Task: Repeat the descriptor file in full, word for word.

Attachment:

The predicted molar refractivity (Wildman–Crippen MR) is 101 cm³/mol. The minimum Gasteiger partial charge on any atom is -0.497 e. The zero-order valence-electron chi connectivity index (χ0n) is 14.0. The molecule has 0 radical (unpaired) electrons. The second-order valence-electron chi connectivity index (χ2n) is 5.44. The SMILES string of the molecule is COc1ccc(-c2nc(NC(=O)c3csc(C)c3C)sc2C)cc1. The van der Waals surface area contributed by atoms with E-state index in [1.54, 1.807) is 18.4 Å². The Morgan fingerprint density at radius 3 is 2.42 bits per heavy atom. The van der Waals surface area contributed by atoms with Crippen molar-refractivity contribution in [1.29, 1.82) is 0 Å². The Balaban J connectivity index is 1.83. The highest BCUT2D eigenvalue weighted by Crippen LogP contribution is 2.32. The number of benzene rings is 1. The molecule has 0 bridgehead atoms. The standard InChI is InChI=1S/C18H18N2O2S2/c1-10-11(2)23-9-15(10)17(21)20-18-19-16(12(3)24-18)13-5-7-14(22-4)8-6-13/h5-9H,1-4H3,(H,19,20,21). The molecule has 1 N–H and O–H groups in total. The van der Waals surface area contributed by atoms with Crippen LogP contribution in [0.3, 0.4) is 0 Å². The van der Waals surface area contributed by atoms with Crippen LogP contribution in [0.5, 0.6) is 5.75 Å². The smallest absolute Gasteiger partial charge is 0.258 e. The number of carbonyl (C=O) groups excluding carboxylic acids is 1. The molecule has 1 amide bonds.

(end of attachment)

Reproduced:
The predicted molar refractivity (Wildman–Crippen MR) is 101 cm³/mol. The minimum Gasteiger partial charge on any atom is -0.497 e. The zero-order valence-electron chi connectivity index (χ0n) is 14.0. The molecule has 0 radical (unpaired) electrons. The second-order valence-electron chi connectivity index (χ2n) is 5.44. The SMILES string of the molecule is COc1ccc(-c2nc(NC(=O)c3csc(C)c3C)sc2C)cc1. The van der Waals surface area contributed by atoms with E-state index in [1.54, 1.807) is 18.4 Å². The Morgan fingerprint density at radius 3 is 2.42 bits per heavy atom. The van der Waals surface area contributed by atoms with Crippen molar-refractivity contribution in [1.29, 1.82) is 0 Å². The Balaban J connectivity index is 1.83. The highest BCUT2D eigenvalue weighted by Crippen LogP contribution is 2.32. The number of benzene rings is 1. The molecule has 0 bridgehead atoms. The standard InChI is InChI=1S/C18H18N2O2S2/c1-10-11(2)23-9-15(10)17(21)20-18-19-16(12(3)24-18)13-5-7-14(22-4)8-6-13/h5-9H,1-4H3,(H,19,20,21). The molecule has 1 N–H and O–H groups in total. The van der Waals surface area contributed by atoms with Crippen LogP contribution in [0.3, 0.4) is 0 Å². The van der Waals surface area contributed by atoms with Crippen LogP contribution in [0.5, 0.6) is 5.75 Å². The smallest absolute Gasteiger partial charge is 0.258 e. The number of carbonyl (C=O) groups excluding carboxylic acids is 1. The molecule has 1 amide bonds.